Essay: We can't forget the advice of Teresa of Avila, who wrote that given the choice between a saintly confessor and one who is a good theologian, trust the theologian.
Eight years ago, when the cardinals of the world gathered to elect a successor to Pope John Paul II, their watchword was “continuity.” Buoyed by the massive outpouring of grief and affection for the late pope that washed through the streets of Rome, they felt they had just witnessed the end of a massively successful pontificate, and they wanted to keep the momentum going.
The man who was the intellectual architect of John Paul’s papacy, Cardinal Joseph Ratzinger, therefore seemed an obvious choice.
If it hasn’t happened by the time you are reading this newspaper, sometime very soon the Catholic church will have a new pope. Naturally the world will be waiting to find out what kind of leader he’s likely to be, and his first few days therefore loom as critical moments to begin shaping his papacy.
It’s not often on the Vatican beat that one has the opportunity to use a word such as “unprecedented,” but what we’ll see today truly qualifies: A pope traveling by helicopter to his summer residence at Castel Gandolfo to visit his still-living predecessor, who before long will be moving in just around the corner on Vatican grounds.
In 2011, Italian director Nanni Moretti made a movie, "Habemus Papam" ("We Have a Pope"), about a cardinal elected a most reluctant pope starring Michel Piccoli as the pope. The movie was on my Netflix list, and when the conclave began, I bumped it up to No. 1. It was mailed right out to me.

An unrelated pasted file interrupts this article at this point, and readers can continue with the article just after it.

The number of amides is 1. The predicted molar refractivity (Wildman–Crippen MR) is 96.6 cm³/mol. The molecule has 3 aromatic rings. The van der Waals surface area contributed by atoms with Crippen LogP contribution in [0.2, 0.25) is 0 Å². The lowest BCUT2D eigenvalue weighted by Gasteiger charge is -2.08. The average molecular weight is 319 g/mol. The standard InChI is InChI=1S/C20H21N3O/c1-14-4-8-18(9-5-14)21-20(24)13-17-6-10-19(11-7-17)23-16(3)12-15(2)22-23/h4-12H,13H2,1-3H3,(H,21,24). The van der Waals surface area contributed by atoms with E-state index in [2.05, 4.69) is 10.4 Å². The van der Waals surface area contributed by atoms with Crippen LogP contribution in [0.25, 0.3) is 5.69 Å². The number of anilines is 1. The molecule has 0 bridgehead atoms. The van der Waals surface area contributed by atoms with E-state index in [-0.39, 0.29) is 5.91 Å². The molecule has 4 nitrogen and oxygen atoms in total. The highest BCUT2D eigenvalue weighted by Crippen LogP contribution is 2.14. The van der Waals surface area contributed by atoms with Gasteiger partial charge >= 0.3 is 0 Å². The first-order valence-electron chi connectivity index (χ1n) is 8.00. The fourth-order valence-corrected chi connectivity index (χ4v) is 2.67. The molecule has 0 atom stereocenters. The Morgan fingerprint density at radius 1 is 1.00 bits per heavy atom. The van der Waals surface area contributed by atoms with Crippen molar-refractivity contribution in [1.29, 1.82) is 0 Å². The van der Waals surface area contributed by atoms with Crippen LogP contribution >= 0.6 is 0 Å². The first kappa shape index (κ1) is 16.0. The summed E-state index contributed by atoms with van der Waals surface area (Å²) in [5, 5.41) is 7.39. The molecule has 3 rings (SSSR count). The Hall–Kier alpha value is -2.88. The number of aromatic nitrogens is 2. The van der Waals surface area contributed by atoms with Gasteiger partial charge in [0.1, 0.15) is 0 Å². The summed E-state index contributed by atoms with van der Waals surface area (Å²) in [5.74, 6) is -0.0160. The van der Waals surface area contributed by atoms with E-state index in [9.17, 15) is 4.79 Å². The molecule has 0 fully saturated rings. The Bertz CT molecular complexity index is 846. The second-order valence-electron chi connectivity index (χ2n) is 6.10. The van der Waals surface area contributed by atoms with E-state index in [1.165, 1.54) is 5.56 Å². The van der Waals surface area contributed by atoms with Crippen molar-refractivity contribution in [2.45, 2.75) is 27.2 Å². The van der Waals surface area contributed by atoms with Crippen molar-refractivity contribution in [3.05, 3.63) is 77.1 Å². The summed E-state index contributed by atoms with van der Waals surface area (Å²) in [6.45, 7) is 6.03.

After four rounds of voting, you, the readers, selected Cardinal Angelo Scola as the man you thought would become the next pope.
About a month ago, we started with the 117 eligible cardinals in the College of Cardinals, then had readers vote on the top 25, the top 10, then the top five. Scola of Milan won in the final round, with Cardinal Sean O'Malley of Boston as the runner-up, coming in 30 votes behind Scola.
Rome dispatch: Thousands watched black smoke rise from the Sistine Chapel in Rome this morning. No pope yet.
From Rome: White smoke poured from the Sistine Chapel a little after 7 p.m. Rome time Tuesday.
On Sunday March 10, as the cardinals fanned out across Rome to celebrate Mass at their titular churches -- those assigned to them in an ancient linkage with the Bishop of Rome -- Brazilian Cardinal Odilo Pedro Scherer celebrated a mid-morning liturgy at Sant'Andrea al Quirinale, a beautiful if comparatively small church with pews for 200 worshipers.
Twice that many media members surrounded the seating area, the camera operators angling to position their viewfinders as the cardinal preached his homily in Italian, reflecting on the Gospel parable of The Prodigal Son.
John Allen in Rome: Wednesday may be the "make or break" day for the papal candidates as conclave continues.